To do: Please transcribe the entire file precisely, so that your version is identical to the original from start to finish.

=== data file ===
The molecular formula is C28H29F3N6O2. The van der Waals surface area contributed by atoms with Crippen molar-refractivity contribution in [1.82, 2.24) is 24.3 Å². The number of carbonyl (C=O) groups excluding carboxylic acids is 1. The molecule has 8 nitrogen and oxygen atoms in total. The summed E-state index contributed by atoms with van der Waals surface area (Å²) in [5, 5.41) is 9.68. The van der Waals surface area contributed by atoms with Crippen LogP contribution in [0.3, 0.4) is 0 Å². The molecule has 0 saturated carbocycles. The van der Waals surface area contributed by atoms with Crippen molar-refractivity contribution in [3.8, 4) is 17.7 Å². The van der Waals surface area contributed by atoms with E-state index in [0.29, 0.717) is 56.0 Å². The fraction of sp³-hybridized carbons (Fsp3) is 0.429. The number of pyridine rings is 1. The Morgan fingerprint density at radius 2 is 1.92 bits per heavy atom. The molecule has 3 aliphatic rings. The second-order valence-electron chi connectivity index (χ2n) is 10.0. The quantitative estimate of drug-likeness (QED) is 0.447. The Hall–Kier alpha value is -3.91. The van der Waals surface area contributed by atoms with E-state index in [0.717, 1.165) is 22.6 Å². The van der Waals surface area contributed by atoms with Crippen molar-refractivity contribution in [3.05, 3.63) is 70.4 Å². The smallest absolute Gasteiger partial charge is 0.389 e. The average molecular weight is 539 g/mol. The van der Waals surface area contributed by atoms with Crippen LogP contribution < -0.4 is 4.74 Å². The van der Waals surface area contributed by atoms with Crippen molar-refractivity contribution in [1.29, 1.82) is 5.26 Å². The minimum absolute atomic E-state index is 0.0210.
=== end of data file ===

The molecular formula is C28H29F3N6O2. The van der Waals surface area contributed by atoms with Crippen molar-refractivity contribution in [1.82, 2.24) is 24.3 Å². The number of carbonyl (C=O) groups excluding carboxylic acids is 1. The molecule has 8 nitrogen and oxygen atoms in total. The summed E-state index contributed by atoms with van der Waals surface area (Å²) in [5, 5.41) is 9.68. The van der Waals surface area contributed by atoms with Crippen LogP contribution in [0.3, 0.4) is 0 Å². The molecule has 0 saturated carbocycles. The van der Waals surface area contributed by atoms with Crippen molar-refractivity contribution in [3.8, 4) is 17.7 Å². The van der Waals surface area contributed by atoms with E-state index in [0.29, 0.717) is 56.0 Å². The fraction of sp³-hybridized carbons (Fsp3) is 0.429. The number of pyridine rings is 1. The Morgan fingerprint density at radius 2 is 1.92 bits per heavy atom. The molecule has 3 aliphatic rings. The second-order valence-electron chi connectivity index (χ2n) is 10.0. The quantitative estimate of drug-likeness (QED) is 0.447. The Hall–Kier alpha value is -3.91. The van der Waals surface area contributed by atoms with E-state index in [0.717, 1.165) is 22.6 Å². The van der Waals surface area contributed by atoms with Crippen molar-refractivity contribution in [3.05, 3.63) is 70.4 Å². The smallest absolute Gasteiger partial charge is 0.389 e. The average molecular weight is 539 g/mol. The van der Waals surface area contributed by atoms with Crippen LogP contribution < -0.4 is 4.74 Å². The van der Waals surface area contributed by atoms with Crippen molar-refractivity contribution in [1.29, 1.82) is 5.26 Å². The minimum absolute atomic E-state index is 0.0210.